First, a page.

Civil Society Organisations (CSOs), have rejected the proposed amendments in the Public Finance Management Act (PFMA) which seeks to allow Uganda National Oil Company (UNOC) to retain a portion of the proceeds from the sale of petroleum.
The bill was laid before parliament on September, 27 by the Ministry of Finance Planning and Economic (MoFPED).
Julius Mukunda, the Executive Director, Civil Society Budget Advocacy Group (CSBAG), told reporters that the Public Finance Management (PFM) Reform Strategy 2018-2023, requires all government ministries, departments and agencies that collect revenue to declare it through the consolidated fund, especially the Non-Tax Revenue.
However, Mukunda noted that the proposed amendments of section 57 of the PFMA, seek to allow UNOC to retain revenue and spend at source without approval or appropriation by parliament.
He said that the proposed ammendments are irrational on grounds that Uganda’s annual budget process is sufficient to accommodate any emerging financial needs of all government ministries, departments, agencies, and companies Like UNOC.
Mukunda added that there are existing agencies like the Uganda Revenue Authority (URA), who can spend at source to enable them meet their obligations but with clear guidelines.
“We advise the members of Parliament to consider section 14 o the URA Act, Cap 196 (1991), which allows URA to spend at Source on authorization of the minister, an amount not exceeding that appropriated by Parliament in any Financial year,” Mukunda said.
He noted that if the URA model is adopted, it will facilitate UNOC to meet its obligation without any interruptions.
Mukunda further added that, the clause if passed in its current form, shall give UNOC authority to deposit the balance of the proceeds retained after spending moneys for the purposes of subsection (5a) into the petroleum fund.
He noted that the drafters of the bill carefully chose may rather than shall, saying this will constrain the role of parliament in dealing with residual monies.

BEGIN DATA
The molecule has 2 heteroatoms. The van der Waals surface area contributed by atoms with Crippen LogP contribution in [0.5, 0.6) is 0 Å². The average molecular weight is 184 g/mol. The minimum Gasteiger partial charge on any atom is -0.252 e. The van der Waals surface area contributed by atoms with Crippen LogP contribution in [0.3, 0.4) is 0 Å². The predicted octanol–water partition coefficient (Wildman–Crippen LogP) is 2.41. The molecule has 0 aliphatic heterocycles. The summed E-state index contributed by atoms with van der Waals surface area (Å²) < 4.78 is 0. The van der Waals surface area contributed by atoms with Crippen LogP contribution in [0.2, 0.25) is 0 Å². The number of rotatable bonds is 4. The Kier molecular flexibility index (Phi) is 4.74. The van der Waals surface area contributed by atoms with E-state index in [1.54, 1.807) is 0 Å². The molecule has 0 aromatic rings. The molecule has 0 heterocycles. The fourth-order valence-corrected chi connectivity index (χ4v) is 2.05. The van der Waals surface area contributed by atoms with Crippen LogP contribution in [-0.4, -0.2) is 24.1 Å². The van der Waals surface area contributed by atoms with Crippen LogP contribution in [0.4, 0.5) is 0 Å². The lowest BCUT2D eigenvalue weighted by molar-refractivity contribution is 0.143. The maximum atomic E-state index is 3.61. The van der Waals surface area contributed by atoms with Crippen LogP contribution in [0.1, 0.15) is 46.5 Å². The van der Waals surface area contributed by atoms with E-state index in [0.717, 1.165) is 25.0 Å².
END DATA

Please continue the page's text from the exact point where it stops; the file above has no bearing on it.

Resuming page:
“If any may, is optional and such, it is possible that money from the petroleum fund can be expensed without parliamentary approval, the amendment shall weaken the existing accountability mechanisms,” he said.
Patrick Katabazi, the Executive Director Center for Budget and Tax Policy, proposed that section 58 and 59 of the PFMA should not be compromised, saying parliament should maintain its oversight and supervisory role over government entities as provided for in the PFMA 2015 and the constitution of Uganda.
“We strongly recommend that parliament should maintain that all budgets, workplans, processes and reports of UNOC remain subject to Parliament’s approval and not only Cabinet, and UNOC Board of Directors. Should UNOC have any shortfalls, these can be planned for in the PFMA, 2015” Katabzi said.
Penina Mbabazi from Southern and Eastern Africa Trade, Information and Negotiations Institute (SEATINI), advised government to amend Section 59 (3) of the PFMA to allow for recurrent expenditure, saying this will inherently support UNOC’s financial obligations arising from applicable petroleum agreements and JOAs in each Financial year which was approved in section 2(50 (a) and (b) of the bill.
Mbabazi, further suggested that government should develop a memorandum of understanding (MoU) between MoFPED, UNOC and Bank of Uganda (BoU) to access funds on call based on UNOC’s approved Investment workplans and budgets.
Joseph Mukasa Ngubwagye a senior research fellow at Advocates Coalition for Development and Environment (ACODE), urged MPs to reject the proposed amendments to the PFMA, 2015, in line with UNOC’s interest, saying the bill is likely to undermine the good strides already registered by the country in the management of public funds.
“Further still, the amendment when passed is likely to undermine the original intention o passing the PFMA, 2015,” Ngubwagye noted.